3. The Dark Ages: It was during this period that Islamic traders started developing the profession and selling became a primary source of economic growth. A salesperson/merchant was considered a contributing member of the society.

4. The Middle Ages: Selling evolved as a career choice and people took this option for quick success. However, it was also realized that a career of the travelling salesman was not a pious existence.

5. The Renaissance: The salesman assumed different roles; auctioneer, trader, lecturer and even entertainer. He was considered wise and powerful people invested in his wisdom to increase their own treasuries. During this period of commercial re-awakening, merchant markets and fairs provided a fertile ground for the selling profession to grow further.

6. The Modern Age: Beginning of 18th century, a retail system started forming and technological inventions were taking shape. To complement these developments, advancement on sales practices was an important driver. Josiah Wedgewood, a Potter, can be considered one of the leading businessman in that era who implemented the idea of market expansion and coverage and served his markets by getting his ‘salesmen out on the road’. His use of company salesmen to execute his marketing plan including creative promotion was remarkable. He first coined this idea that distribution would be best serviced by the captive agents of the firm. Also, development in transportation and communication technology helped in realizing the idea of a fully integrated sales force. These developments in transportation and communication made salespeople more efficient.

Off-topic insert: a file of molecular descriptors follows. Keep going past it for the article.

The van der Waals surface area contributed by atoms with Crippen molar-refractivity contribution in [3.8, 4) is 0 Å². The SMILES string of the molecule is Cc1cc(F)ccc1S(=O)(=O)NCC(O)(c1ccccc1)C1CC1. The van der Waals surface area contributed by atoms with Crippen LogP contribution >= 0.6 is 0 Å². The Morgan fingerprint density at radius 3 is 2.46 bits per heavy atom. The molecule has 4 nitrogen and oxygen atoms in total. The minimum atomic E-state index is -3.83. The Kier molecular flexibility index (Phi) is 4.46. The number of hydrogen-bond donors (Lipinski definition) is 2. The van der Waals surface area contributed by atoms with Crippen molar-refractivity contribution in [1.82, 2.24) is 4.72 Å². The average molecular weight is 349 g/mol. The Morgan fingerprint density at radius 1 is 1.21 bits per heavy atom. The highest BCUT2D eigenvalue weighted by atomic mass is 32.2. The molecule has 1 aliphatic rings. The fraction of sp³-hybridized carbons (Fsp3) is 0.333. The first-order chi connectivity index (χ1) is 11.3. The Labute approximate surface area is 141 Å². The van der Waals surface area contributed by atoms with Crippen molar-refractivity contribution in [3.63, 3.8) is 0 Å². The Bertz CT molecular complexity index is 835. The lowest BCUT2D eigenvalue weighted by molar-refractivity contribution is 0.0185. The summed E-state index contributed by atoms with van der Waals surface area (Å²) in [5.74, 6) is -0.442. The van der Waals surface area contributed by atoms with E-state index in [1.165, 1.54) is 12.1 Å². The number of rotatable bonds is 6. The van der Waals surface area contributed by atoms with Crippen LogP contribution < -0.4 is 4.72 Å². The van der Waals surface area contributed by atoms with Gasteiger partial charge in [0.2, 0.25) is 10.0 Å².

Therefore, the evolution of sales profession provided a solid foundation for the development of the marketing paradigms in the 20th century. It is important to understand the linkage of marketing thought development and further evolution of sales profession in 20th century and beyond. Let’s take a closer look.
1. The Transactional Paradigm: Selling continued to be dominated by the idea of a transaction; a seller and a buyer and hence the exchange. A large part of 20th century, a salesperson job continued to be a ‘peddler’; to sell and manage inventory. Yes, the sales organizations crafted the selling job in a way that required salespeople to manage customer demand through a distribution channel network. In industrial selling, salespeople mostly handled customer enquiries, gave a demonstration and collect the order. (Many organizations did not have a sales function; they called it commercial department)